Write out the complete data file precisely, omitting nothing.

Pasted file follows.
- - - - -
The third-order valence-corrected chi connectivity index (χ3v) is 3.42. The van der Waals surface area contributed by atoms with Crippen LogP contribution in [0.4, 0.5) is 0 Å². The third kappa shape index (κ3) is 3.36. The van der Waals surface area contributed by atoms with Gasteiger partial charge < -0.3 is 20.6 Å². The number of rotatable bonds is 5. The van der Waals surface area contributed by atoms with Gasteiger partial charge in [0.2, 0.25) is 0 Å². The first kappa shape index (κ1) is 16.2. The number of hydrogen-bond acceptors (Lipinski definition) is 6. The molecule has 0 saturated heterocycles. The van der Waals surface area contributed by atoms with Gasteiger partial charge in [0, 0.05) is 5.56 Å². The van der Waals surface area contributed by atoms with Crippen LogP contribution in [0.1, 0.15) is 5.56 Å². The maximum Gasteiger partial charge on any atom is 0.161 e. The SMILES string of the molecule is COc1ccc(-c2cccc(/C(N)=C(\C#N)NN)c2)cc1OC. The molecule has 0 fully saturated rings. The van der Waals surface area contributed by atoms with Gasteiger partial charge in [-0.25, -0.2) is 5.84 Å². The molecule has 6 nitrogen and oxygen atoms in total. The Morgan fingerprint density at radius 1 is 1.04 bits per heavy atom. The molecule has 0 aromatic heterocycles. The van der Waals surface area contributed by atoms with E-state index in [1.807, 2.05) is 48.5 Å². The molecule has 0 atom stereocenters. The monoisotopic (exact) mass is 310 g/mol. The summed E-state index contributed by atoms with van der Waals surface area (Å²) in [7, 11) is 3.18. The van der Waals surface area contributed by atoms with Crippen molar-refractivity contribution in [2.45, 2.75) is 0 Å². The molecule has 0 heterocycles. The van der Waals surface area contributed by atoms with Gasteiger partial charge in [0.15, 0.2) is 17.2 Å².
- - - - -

The third-order valence-corrected chi connectivity index (χ3v) is 3.42. The van der Waals surface area contributed by atoms with Crippen LogP contribution in [0.4, 0.5) is 0 Å². The third kappa shape index (κ3) is 3.36. The van der Waals surface area contributed by atoms with Gasteiger partial charge < -0.3 is 20.6 Å². The number of rotatable bonds is 5. The van der Waals surface area contributed by atoms with Gasteiger partial charge in [0.2, 0.25) is 0 Å². The first kappa shape index (κ1) is 16.2. The number of hydrogen-bond acceptors (Lipinski definition) is 6. The molecule has 0 saturated heterocycles. The van der Waals surface area contributed by atoms with Gasteiger partial charge in [0, 0.05) is 5.56 Å². The van der Waals surface area contributed by atoms with Crippen LogP contribution in [0.1, 0.15) is 5.56 Å². The maximum Gasteiger partial charge on any atom is 0.161 e. The SMILES string of the molecule is COc1ccc(-c2cccc(/C(N)=C(\C#N)NN)c2)cc1OC. The molecule has 0 fully saturated rings. The van der Waals surface area contributed by atoms with Gasteiger partial charge in [-0.25, -0.2) is 5.84 Å². The molecule has 6 nitrogen and oxygen atoms in total. The Morgan fingerprint density at radius 1 is 1.04 bits per heavy atom. The molecule has 0 aromatic heterocycles. The van der Waals surface area contributed by atoms with E-state index in [1.807, 2.05) is 48.5 Å². The molecule has 0 atom stereocenters. The monoisotopic (exact) mass is 310 g/mol. The summed E-state index contributed by atoms with van der Waals surface area (Å²) in [7, 11) is 3.18. The van der Waals surface area contributed by atoms with Crippen molar-refractivity contribution in [2.45, 2.75) is 0 Å². The molecule has 0 heterocycles. The van der Waals surface area contributed by atoms with Gasteiger partial charge in [0.15, 0.2) is 17.2 Å².